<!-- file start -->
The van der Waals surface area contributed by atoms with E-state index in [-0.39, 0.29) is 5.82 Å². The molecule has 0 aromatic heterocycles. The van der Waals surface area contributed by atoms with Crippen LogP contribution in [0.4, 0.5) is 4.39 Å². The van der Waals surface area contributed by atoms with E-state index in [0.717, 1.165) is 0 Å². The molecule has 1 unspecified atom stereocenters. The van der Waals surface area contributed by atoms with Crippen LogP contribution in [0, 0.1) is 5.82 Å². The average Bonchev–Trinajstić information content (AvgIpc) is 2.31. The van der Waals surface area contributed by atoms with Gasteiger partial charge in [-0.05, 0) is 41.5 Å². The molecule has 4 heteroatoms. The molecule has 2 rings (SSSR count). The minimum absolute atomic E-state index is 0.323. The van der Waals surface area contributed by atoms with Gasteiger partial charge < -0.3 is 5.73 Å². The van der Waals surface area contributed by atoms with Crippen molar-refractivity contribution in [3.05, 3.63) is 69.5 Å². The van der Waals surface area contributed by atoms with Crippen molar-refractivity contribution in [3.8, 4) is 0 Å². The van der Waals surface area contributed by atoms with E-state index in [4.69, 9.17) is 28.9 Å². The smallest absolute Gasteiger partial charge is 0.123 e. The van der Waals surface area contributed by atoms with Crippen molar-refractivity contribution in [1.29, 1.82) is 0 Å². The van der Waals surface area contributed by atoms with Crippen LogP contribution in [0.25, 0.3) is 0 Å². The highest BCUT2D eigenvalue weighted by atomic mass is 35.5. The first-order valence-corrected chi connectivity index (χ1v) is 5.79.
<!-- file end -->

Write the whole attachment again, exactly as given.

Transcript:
The van der Waals surface area contributed by atoms with E-state index in [-0.39, 0.29) is 5.82 Å². The molecule has 0 aromatic heterocycles. The van der Waals surface area contributed by atoms with Crippen LogP contribution in [0.4, 0.5) is 4.39 Å². The van der Waals surface area contributed by atoms with E-state index in [0.717, 1.165) is 0 Å². The molecule has 1 unspecified atom stereocenters. The van der Waals surface area contributed by atoms with Crippen LogP contribution in [0, 0.1) is 5.82 Å². The average Bonchev–Trinajstić information content (AvgIpc) is 2.31. The van der Waals surface area contributed by atoms with Gasteiger partial charge in [-0.05, 0) is 41.5 Å². The molecule has 4 heteroatoms. The molecule has 2 rings (SSSR count). The minimum absolute atomic E-state index is 0.323. The van der Waals surface area contributed by atoms with Gasteiger partial charge < -0.3 is 5.73 Å². The van der Waals surface area contributed by atoms with Crippen molar-refractivity contribution in [3.05, 3.63) is 69.5 Å². The van der Waals surface area contributed by atoms with Crippen molar-refractivity contribution in [3.8, 4) is 0 Å². The van der Waals surface area contributed by atoms with E-state index in [4.69, 9.17) is 28.9 Å². The smallest absolute Gasteiger partial charge is 0.123 e. The van der Waals surface area contributed by atoms with Crippen molar-refractivity contribution in [1.29, 1.82) is 0 Å². The van der Waals surface area contributed by atoms with Crippen LogP contribution in [0.25, 0.3) is 0 Å². The highest BCUT2D eigenvalue weighted by atomic mass is 35.5. The first-order valence-corrected chi connectivity index (χ1v) is 5.79.